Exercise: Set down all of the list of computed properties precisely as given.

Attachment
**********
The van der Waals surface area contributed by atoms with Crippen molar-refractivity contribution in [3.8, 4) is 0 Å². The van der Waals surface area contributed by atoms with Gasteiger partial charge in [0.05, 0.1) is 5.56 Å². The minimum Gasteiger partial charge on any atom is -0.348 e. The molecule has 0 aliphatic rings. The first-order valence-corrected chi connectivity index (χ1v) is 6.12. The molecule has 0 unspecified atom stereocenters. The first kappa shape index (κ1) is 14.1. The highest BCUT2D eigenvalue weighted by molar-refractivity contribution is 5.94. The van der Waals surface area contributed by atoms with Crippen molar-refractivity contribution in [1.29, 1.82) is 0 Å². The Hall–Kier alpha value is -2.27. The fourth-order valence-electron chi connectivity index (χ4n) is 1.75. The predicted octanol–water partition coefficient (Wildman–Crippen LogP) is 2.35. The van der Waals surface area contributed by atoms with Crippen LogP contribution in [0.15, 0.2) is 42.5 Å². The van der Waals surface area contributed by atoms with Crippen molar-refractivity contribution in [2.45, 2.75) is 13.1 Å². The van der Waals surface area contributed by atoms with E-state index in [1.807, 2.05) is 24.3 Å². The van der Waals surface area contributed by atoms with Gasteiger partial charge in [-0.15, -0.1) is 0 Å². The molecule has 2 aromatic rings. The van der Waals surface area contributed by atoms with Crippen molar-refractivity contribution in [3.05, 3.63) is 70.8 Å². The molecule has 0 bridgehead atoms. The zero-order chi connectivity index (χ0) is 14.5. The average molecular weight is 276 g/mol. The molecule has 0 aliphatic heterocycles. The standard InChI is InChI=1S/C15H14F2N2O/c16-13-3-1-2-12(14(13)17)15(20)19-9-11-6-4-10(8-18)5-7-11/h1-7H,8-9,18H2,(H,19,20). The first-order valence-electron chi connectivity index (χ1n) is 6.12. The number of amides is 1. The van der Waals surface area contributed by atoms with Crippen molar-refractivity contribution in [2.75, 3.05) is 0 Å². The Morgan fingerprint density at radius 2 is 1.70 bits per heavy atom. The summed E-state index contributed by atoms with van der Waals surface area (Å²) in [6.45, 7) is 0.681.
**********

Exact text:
The van der Waals surface area contributed by atoms with Crippen molar-refractivity contribution in [3.8, 4) is 0 Å². The van der Waals surface area contributed by atoms with Gasteiger partial charge in [0.05, 0.1) is 5.56 Å². The minimum Gasteiger partial charge on any atom is -0.348 e. The molecule has 0 aliphatic rings. The first-order valence-corrected chi connectivity index (χ1v) is 6.12. The molecule has 0 unspecified atom stereocenters. The first kappa shape index (κ1) is 14.1. The highest BCUT2D eigenvalue weighted by molar-refractivity contribution is 5.94. The van der Waals surface area contributed by atoms with Crippen molar-refractivity contribution in [1.29, 1.82) is 0 Å². The Hall–Kier alpha value is -2.27. The fourth-order valence-electron chi connectivity index (χ4n) is 1.75. The predicted octanol–water partition coefficient (Wildman–Crippen LogP) is 2.35. The van der Waals surface area contributed by atoms with Crippen LogP contribution in [0.15, 0.2) is 42.5 Å². The van der Waals surface area contributed by atoms with Crippen molar-refractivity contribution in [2.45, 2.75) is 13.1 Å². The van der Waals surface area contributed by atoms with E-state index in [1.807, 2.05) is 24.3 Å². The van der Waals surface area contributed by atoms with Gasteiger partial charge in [-0.15, -0.1) is 0 Å². The molecule has 2 aromatic rings. The van der Waals surface area contributed by atoms with Crippen molar-refractivity contribution in [3.05, 3.63) is 70.8 Å². The molecule has 0 bridgehead atoms. The zero-order chi connectivity index (χ0) is 14.5. The average molecular weight is 276 g/mol. The molecule has 0 aliphatic heterocycles. The standard InChI is InChI=1S/C15H14F2N2O/c16-13-3-1-2-12(14(13)17)15(20)19-9-11-6-4-10(8-18)5-7-11/h1-7H,8-9,18H2,(H,19,20). The first-order valence-electron chi connectivity index (χ1n) is 6.12. The number of amides is 1. The van der Waals surface area contributed by atoms with Crippen molar-refractivity contribution in [2.75, 3.05) is 0 Å². The Morgan fingerprint density at radius 2 is 1.70 bits per heavy atom. The summed E-state index contributed by atoms with van der Waals surface area (Å²) in [6.45, 7) is 0.681.